Probably most “Helsinkian” thing to do in Helsinki today and tomorrow is to go to this dancing event – Juhannustanssit in Finnish. It is not disco dancing but more like fox, twist, Finnish disco and some new Finnish hits as well. My guess is (never been but sounds fun!) that there are lots of 25-50 years old downtown people who go there every year. This happening is organized by We love Helsinki -collective and it is situated in Kallio district at Kuudes linja and Kaiku (address Kaikukatu 4). Juhannustanssit is happening both Friday and Saturday from 9 pm until 4 am. Even you absolutely can’t dance I still recommend it!

And what about Saturday and Sunday? Most shops will be closed and town continues to be very empty. My recommendation is to visit Allas Sea Pool (picture below but very bad quality – in reality it looks a lot better!) which is combined restaurant and outside pool. You find there also saunas and it will be open during Juhannus. Great views of Helsinki when swimming in (warm) pool – I highly recommend that!

Anna

 

Interesting Museum in Helsinki – National Museum of Finland

Interested in knowing some more about Finnish history? Want to see some amazing frescos and interesting romantic style building? Wanting to buy some Finnish souvenirs? Rainy day and you don’t know what to do with kids? Answer for all these questions is: visit Finnish National Museum! This wonderful museum is located in centre of Helsinki, it is less than 1 kilometre from Railway Station. Address is Mannerheimintie 34. Trams 4, 7A, 7B and 10 goes past the museum if you don’t feel like walking. There are good English texts all over museum so it is understandable even not understanding Finnish! Building itself is really amazing. First thing to notice when entering from main doors are the bullet holes. They are also part of Finnish history since they were made during Finnish Civil War in 1918.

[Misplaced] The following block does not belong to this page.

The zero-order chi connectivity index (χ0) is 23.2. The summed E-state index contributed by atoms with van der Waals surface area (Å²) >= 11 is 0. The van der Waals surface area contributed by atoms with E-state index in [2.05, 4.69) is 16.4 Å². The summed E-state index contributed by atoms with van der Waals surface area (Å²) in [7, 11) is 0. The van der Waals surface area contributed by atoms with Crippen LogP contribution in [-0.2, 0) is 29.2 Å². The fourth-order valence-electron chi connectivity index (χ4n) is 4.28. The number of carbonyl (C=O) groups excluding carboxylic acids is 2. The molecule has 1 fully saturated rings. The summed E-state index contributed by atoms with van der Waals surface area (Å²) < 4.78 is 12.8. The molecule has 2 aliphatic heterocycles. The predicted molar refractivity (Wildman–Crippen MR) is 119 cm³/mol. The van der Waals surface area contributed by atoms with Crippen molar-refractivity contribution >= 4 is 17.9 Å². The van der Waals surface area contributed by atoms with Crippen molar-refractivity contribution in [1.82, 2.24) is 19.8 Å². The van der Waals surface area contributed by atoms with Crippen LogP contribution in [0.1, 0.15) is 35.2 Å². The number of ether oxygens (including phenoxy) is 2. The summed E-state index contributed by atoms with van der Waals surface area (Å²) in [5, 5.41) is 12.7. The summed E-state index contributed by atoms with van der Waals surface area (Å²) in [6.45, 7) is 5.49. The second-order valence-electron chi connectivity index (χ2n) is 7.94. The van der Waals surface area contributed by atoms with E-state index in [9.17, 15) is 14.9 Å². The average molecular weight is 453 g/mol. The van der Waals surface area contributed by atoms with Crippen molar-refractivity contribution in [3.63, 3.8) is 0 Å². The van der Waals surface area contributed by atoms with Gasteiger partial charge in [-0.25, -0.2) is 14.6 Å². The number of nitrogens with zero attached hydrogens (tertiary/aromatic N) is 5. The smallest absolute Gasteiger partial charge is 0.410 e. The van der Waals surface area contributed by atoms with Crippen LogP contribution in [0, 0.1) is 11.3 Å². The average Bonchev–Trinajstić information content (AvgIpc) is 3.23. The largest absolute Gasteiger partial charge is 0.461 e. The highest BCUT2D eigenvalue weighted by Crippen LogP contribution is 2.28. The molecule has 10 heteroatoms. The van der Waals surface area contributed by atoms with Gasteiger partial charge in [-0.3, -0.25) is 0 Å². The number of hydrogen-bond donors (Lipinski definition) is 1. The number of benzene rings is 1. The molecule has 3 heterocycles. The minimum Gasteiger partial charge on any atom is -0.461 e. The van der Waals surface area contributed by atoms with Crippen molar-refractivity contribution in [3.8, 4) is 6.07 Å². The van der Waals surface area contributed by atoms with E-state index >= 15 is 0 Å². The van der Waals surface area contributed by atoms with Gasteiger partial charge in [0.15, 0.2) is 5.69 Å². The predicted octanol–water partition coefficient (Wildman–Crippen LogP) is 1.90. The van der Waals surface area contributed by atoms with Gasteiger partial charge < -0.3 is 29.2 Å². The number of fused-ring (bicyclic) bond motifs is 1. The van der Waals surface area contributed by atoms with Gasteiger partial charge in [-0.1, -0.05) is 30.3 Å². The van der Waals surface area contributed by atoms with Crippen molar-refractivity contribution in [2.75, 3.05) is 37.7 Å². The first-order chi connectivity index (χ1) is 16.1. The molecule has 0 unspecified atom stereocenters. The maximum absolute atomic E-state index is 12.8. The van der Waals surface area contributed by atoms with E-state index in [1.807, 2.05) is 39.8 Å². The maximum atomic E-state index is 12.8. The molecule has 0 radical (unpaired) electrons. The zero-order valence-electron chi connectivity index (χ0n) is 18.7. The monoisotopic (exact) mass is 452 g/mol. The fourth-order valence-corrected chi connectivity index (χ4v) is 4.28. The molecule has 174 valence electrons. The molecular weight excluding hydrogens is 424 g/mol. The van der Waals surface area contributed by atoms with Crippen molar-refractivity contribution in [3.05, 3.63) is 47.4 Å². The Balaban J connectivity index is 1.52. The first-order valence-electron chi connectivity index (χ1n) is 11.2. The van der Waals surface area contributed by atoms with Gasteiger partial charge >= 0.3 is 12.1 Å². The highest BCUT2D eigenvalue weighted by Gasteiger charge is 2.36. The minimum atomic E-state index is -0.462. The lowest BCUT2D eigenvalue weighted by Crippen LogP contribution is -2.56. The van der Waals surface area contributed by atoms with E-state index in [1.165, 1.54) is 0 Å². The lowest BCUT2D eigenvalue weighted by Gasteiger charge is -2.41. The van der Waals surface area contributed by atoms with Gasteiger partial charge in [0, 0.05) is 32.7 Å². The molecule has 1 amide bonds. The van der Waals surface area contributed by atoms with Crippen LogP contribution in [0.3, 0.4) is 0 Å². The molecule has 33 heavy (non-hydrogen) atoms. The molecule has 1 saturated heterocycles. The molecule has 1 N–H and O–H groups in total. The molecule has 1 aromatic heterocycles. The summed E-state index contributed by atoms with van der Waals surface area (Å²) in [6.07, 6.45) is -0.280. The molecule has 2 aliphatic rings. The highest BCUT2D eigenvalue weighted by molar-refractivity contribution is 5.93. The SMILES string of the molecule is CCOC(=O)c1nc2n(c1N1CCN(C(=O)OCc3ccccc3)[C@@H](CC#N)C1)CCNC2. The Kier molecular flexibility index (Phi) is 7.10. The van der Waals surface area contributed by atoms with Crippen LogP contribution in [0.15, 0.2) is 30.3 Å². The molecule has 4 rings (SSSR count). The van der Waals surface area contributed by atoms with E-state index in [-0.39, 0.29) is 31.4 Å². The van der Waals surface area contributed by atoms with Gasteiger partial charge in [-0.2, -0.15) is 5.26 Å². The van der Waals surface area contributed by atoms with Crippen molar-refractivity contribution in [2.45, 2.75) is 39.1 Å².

After bullet holes you see the amazing ceiling frescos by Akseli Gallen-Kallela. They present Kalevala theme (Kalevala is the Finnish national epic). Frescos were first made for Paris World Fair in 1900. These frescos you can see without paying entrance fee. In one fresco you can see many snakes disturbing the farmer when trying to start farming in rocky soil. I think that fresco presents Finnish history pretty well – it hasn’t been easy to start life here in north. But then – look how beautiful Finland is nowadays and how awesome city Helsinki is! But back to history – I have to mention that there is a pretty new prehistory section right in the first floor – very interesting to see how life started when first people arrived to Finland 10 000 years ago.

Of course there a many other exhibitions as well – you can learn a lot about Finnish history about the time Finland was part of Sweden and Russia. Right now (until 14.1.2018) there is also pretty interesting exhibition called The Public and the Hidden Finland presenting photos taken during Finnish 100 year old independency.